Aviation Investigation Report A96Q0114

The Transportation Safety Board of Canada (TSB) investigated this occurrence for the purpose of advancing transportation safety. It is not the function of the Board to assign fault or determine civil or criminal liability.

View document in PDF

You need a PDF reader to access this file. Find out more on our help page.

Capsizing at Take-off
Cessna U206F C-GNUG
Rivière des Prairies, Quebec
20 July 1996


The float-equipped Cessna U206F (serial number U20602795), with six persons on board, was to make a pleasure flight from Rivière des Prairies, Quebec, to the Gouin Reservoir. The seaplane started its take-off run on a water surface agitated by strong cross-winds from the right. The aircraft lifted out of the water at very low speed, travelled about 1,000 feet before taking off, and fell back on the water in a pronounced nose-up attitude. The pilot-owner continued with the take-off, and the aircraft lifted out of the water a second time. The left wing then struck the surface of the water; the left float dug into the water, and the aircraft capsized. The pilot told the passengers to unfasten their seat-belts as the aircraft rapidly filled with water. He then went toward the rear to try to open the two cargo doors to let the occupants out. A man who had witnessed the accident immediately proceeded to the site to assist the occupants. He opened the left front door, and the female passenger evacuated the seaplane. A child followed soon afterward. As they had no life jackets, these two persons clung to the floats until the other rescuers arrived. The first fire-fighters and police officers arrived at the site about 15 minutes after the accident. The pilot and the other three passengers drowned inside the aircraft.

Other Factual Information

The pilot was qualified for the flight. He had about 1,350 flying hours, including about 1,000 hours on type.

The water surface used for the take-off was a river about 1,000 feet wide bordered by trees. At the time of the take-off in a westerly direction, the winds were from the north with gusts estimated at 20 knots. Before the take-off, witnesses had mentioned the strong cross-winds to the pilot. The exact take-off speed could not be determined.

The aircraft was certified, equipped, and maintained in accordance with existing regulations and approved procedures. There was no evidence found of any airframe failure or system malfunction on take-off. The aircraft had no known deficiencies before the flight and was being operated within its load and centre of gravity limits. Examination of the aircraft after it was removed from the water revealed that the forward leaf of the rear cargo door had been forced.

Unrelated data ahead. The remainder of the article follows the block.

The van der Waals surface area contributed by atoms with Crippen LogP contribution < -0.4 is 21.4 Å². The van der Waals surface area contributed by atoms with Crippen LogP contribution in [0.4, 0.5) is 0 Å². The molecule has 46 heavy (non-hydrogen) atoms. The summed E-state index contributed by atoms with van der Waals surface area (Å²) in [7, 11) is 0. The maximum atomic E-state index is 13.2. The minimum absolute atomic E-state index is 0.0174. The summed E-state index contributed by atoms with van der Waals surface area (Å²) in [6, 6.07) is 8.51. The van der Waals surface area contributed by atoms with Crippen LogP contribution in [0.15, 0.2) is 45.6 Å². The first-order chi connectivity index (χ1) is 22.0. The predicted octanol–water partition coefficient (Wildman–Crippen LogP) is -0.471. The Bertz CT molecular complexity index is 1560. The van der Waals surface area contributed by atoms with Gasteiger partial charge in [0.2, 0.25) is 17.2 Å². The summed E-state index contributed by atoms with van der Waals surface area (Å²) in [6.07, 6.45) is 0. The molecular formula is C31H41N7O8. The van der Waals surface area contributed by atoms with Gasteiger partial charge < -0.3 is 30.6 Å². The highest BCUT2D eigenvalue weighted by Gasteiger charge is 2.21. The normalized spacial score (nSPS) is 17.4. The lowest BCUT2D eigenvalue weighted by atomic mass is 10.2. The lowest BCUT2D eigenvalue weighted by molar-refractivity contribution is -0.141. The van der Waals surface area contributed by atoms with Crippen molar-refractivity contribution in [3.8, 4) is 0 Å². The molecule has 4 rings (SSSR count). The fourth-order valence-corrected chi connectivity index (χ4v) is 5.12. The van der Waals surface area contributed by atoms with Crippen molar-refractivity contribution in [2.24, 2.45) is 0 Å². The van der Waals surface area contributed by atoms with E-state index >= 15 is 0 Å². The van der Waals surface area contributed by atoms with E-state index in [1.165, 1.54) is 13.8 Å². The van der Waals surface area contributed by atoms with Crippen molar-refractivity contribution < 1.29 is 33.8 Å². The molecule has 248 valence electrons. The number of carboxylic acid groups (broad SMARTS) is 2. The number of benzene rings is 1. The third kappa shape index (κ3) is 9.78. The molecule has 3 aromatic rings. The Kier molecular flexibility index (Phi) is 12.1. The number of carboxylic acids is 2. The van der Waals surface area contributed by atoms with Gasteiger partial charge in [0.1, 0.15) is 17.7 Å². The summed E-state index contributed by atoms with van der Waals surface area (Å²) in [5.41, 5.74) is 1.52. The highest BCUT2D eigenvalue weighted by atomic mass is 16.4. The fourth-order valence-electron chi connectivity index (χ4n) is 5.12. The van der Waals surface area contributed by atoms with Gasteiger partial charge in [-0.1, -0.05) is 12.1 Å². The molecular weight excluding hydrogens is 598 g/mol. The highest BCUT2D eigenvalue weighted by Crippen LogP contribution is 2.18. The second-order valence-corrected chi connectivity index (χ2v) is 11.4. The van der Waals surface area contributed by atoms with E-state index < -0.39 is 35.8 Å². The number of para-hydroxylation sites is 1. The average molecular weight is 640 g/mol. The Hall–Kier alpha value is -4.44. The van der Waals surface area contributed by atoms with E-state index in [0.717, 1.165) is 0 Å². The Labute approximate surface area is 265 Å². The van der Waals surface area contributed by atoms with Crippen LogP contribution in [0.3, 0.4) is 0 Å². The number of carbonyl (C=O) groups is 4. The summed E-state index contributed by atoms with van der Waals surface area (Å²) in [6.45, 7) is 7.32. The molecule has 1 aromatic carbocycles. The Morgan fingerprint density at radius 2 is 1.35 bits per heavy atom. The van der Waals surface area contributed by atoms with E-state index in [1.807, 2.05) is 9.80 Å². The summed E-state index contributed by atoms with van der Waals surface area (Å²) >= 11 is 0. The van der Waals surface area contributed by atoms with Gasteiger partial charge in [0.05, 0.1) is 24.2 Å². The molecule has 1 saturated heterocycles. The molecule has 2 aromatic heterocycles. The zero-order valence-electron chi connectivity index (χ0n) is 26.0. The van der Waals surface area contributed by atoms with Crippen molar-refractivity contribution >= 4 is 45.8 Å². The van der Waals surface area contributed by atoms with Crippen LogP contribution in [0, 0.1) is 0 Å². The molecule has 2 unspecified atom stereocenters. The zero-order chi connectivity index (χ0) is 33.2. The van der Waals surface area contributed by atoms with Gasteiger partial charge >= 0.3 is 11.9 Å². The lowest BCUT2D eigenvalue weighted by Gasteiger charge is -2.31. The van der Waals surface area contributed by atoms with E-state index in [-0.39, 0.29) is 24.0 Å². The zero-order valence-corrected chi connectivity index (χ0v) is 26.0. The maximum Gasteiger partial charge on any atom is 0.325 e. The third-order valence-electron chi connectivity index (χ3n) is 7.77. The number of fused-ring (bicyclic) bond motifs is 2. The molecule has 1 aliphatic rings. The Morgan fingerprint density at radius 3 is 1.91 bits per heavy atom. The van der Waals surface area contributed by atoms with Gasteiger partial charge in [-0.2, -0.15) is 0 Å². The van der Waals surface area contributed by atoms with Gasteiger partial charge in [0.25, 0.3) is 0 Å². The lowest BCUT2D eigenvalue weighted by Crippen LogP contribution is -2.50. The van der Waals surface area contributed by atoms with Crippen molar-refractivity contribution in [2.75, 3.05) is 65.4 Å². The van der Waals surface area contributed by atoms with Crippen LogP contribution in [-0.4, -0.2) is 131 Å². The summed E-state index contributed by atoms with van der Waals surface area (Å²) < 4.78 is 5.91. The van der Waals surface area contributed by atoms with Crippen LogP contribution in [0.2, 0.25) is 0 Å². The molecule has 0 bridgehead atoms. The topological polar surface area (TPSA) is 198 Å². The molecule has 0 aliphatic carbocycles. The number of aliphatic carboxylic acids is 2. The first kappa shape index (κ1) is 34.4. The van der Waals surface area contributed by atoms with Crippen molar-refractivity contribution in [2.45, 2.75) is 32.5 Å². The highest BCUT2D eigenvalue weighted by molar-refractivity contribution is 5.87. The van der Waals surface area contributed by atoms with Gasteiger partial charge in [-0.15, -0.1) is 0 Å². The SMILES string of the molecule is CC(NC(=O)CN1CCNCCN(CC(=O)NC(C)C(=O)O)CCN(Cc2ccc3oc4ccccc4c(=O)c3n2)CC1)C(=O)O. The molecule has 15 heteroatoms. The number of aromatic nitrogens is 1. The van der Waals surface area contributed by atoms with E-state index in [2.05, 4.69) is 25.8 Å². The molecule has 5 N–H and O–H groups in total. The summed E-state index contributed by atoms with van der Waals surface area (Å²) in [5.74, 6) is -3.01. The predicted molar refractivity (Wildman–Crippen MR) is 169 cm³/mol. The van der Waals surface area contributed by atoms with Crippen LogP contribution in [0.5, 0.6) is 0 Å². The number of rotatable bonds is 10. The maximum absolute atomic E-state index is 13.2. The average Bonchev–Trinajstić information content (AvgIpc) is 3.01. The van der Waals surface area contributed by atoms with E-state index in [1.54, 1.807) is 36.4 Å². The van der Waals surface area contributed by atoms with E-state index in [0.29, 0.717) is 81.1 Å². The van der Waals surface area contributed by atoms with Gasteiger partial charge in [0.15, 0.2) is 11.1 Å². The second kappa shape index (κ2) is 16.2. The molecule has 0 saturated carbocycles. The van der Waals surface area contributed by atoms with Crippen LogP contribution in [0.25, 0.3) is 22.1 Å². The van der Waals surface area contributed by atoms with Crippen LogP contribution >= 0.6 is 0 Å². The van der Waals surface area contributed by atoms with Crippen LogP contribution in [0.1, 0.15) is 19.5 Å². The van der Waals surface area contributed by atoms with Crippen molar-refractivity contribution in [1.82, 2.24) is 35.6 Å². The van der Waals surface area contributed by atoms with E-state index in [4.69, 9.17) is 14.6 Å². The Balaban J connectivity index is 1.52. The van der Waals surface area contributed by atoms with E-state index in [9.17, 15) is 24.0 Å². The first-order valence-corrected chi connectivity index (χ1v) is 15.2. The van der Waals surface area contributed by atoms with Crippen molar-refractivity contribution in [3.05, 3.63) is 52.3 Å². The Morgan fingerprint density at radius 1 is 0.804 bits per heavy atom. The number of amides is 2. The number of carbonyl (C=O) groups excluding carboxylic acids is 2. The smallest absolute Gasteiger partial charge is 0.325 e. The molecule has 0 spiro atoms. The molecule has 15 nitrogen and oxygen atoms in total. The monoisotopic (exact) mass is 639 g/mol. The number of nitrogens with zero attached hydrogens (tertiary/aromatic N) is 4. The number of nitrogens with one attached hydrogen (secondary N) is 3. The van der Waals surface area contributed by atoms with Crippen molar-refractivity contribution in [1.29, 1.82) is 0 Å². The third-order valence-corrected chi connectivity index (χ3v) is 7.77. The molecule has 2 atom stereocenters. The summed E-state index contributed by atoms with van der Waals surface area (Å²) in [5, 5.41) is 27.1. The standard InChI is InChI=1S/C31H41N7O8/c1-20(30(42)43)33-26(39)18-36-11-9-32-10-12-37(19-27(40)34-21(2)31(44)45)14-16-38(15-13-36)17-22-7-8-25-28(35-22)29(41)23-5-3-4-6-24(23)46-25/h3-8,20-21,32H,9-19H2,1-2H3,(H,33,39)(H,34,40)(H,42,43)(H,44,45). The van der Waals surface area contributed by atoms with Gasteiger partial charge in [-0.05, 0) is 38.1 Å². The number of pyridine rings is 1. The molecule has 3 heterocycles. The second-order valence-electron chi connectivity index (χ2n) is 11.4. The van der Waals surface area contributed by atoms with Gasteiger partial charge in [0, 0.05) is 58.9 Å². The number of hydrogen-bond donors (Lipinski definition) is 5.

The aircraft was equipped with a Robertson short take-off and landing (STOL) kit. It was also equipped with a Flint Aero wing-tip auxiliary tank kit. These two kits increase lift and reduce the stall speed of the aircraft. Owners modify their seaplanes with these kits to be able to take off and land on water over shorter distances and to increase the maximum take-off weight of the seaplane.

The Robertson kit uses modified flaps and ailerons. When the pilot extends the flaps, the ailerons also deploy by small increments to 16 degrees, producing the equivalent of 25 degrees of flap. This increases camber over a larger part of the wing, which improves wing lift at low speed. However, the upward travel of the ailerons, which normally rise on the side of the turn, is limited to approximately the neutral position, and this reduces the roll efficiency and roll control of the aircraft. Flight manual supplements are published for the Robertson and Flint Aero kits. There was no evidence found that these flight supplements had been inserted in the aircraft flight manual as required by aviation regulations. There was no official flight test conducted to evaluate the changes in performance of the modified aircraft, and it is not required by the present regulations.

The pilot had the five passengers—one man, one woman, and three children—board via the left front main door. The pilot sat in the left front seat and had the passengers sit as follows: the man in the right front seat; the woman in the second row seat behind the pilot with her two-year-old daughter on her lap; the six-year-old child in the seat to the right of the woman, in line with the forward leaf of the right rear cargo door; and the nine-year-old child in the only seat at the right rear, in line with the aft leaf of the cargo door. There are no regulations regarding passenger distribution on this type of aircraft.